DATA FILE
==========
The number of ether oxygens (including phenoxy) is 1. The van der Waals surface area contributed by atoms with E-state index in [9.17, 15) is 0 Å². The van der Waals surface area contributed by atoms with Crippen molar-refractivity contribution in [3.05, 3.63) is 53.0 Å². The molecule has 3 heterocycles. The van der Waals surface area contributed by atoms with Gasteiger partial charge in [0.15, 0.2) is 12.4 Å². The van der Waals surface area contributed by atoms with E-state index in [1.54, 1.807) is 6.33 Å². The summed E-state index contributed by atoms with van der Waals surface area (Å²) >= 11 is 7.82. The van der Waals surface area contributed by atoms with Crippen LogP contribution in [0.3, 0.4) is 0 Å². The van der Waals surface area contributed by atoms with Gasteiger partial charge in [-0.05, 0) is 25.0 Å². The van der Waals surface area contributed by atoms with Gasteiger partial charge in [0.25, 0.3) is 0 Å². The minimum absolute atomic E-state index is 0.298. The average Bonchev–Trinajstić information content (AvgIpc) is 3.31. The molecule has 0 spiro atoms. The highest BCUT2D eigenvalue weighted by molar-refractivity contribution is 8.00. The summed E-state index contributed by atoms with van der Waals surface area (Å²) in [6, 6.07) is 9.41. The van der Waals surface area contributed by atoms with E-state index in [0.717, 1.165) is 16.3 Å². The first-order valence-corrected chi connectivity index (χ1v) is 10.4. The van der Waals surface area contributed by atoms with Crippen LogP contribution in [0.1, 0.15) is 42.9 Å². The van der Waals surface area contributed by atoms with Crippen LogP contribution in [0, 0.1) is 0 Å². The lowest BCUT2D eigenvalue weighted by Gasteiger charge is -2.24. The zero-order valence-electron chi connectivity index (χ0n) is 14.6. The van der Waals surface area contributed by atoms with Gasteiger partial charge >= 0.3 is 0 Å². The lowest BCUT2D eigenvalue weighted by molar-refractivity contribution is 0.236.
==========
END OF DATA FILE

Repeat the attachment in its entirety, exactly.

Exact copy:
The number of ether oxygens (including phenoxy) is 1. The van der Waals surface area contributed by atoms with E-state index in [9.17, 15) is 0 Å². The van der Waals surface area contributed by atoms with Crippen molar-refractivity contribution in [3.05, 3.63) is 53.0 Å². The molecule has 3 heterocycles. The van der Waals surface area contributed by atoms with Gasteiger partial charge in [0.15, 0.2) is 12.4 Å². The van der Waals surface area contributed by atoms with E-state index in [1.54, 1.807) is 6.33 Å². The summed E-state index contributed by atoms with van der Waals surface area (Å²) >= 11 is 7.82. The van der Waals surface area contributed by atoms with Crippen LogP contribution in [0.3, 0.4) is 0 Å². The van der Waals surface area contributed by atoms with Gasteiger partial charge in [-0.05, 0) is 25.0 Å². The van der Waals surface area contributed by atoms with Gasteiger partial charge in [0.25, 0.3) is 0 Å². The minimum absolute atomic E-state index is 0.298. The average Bonchev–Trinajstić information content (AvgIpc) is 3.31. The molecule has 0 spiro atoms. The highest BCUT2D eigenvalue weighted by molar-refractivity contribution is 8.00. The summed E-state index contributed by atoms with van der Waals surface area (Å²) in [6, 6.07) is 9.41. The van der Waals surface area contributed by atoms with E-state index in [0.717, 1.165) is 16.3 Å². The first-order valence-corrected chi connectivity index (χ1v) is 10.4. The van der Waals surface area contributed by atoms with Crippen LogP contribution in [0.1, 0.15) is 42.9 Å². The van der Waals surface area contributed by atoms with Crippen LogP contribution in [0, 0.1) is 0 Å². The lowest BCUT2D eigenvalue weighted by Gasteiger charge is -2.24. The zero-order valence-electron chi connectivity index (χ0n) is 14.6. The van der Waals surface area contributed by atoms with Gasteiger partial charge >= 0.3 is 0 Å². The lowest BCUT2D eigenvalue weighted by molar-refractivity contribution is 0.236.